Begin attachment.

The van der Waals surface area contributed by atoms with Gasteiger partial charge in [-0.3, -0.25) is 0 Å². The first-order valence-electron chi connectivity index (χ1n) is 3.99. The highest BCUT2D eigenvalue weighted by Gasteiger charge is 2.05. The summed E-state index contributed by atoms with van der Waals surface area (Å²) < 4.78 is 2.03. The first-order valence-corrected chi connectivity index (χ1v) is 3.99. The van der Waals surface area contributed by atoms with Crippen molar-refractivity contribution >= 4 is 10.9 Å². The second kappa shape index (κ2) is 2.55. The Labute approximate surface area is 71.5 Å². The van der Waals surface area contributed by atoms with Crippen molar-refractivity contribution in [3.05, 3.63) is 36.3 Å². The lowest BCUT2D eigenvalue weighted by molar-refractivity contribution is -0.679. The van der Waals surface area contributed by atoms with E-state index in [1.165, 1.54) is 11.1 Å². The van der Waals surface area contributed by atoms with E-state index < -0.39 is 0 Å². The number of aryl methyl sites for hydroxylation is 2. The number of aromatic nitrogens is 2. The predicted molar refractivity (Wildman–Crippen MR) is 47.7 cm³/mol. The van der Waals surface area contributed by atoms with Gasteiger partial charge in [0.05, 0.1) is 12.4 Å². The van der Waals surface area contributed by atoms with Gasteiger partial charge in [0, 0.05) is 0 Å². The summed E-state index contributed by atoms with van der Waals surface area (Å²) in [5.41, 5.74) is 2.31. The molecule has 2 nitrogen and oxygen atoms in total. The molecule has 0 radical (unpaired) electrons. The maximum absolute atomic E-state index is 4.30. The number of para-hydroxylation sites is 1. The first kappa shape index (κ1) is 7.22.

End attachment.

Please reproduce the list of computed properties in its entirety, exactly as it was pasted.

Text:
The van der Waals surface area contributed by atoms with Gasteiger partial charge in [-0.3, -0.25) is 0 Å². The first-order valence-electron chi connectivity index (χ1n) is 3.99. The highest BCUT2D eigenvalue weighted by Gasteiger charge is 2.05. The summed E-state index contributed by atoms with van der Waals surface area (Å²) < 4.78 is 2.03. The first-order valence-corrected chi connectivity index (χ1v) is 3.99. The van der Waals surface area contributed by atoms with Crippen molar-refractivity contribution >= 4 is 10.9 Å². The second kappa shape index (κ2) is 2.55. The Labute approximate surface area is 71.5 Å². The van der Waals surface area contributed by atoms with Crippen molar-refractivity contribution in [3.05, 3.63) is 36.3 Å². The lowest BCUT2D eigenvalue weighted by molar-refractivity contribution is -0.679. The van der Waals surface area contributed by atoms with E-state index in [1.165, 1.54) is 11.1 Å². The van der Waals surface area contributed by atoms with E-state index < -0.39 is 0 Å². The number of aryl methyl sites for hydroxylation is 2. The number of aromatic nitrogens is 2. The predicted molar refractivity (Wildman–Crippen MR) is 47.7 cm³/mol. The van der Waals surface area contributed by atoms with Gasteiger partial charge in [0.05, 0.1) is 12.4 Å². The van der Waals surface area contributed by atoms with Gasteiger partial charge in [0, 0.05) is 0 Å². The summed E-state index contributed by atoms with van der Waals surface area (Å²) in [5.41, 5.74) is 2.31. The molecule has 2 nitrogen and oxygen atoms in total. The molecule has 0 radical (unpaired) electrons. The maximum absolute atomic E-state index is 4.30. The number of para-hydroxylation sites is 1. The first kappa shape index (κ1) is 7.22.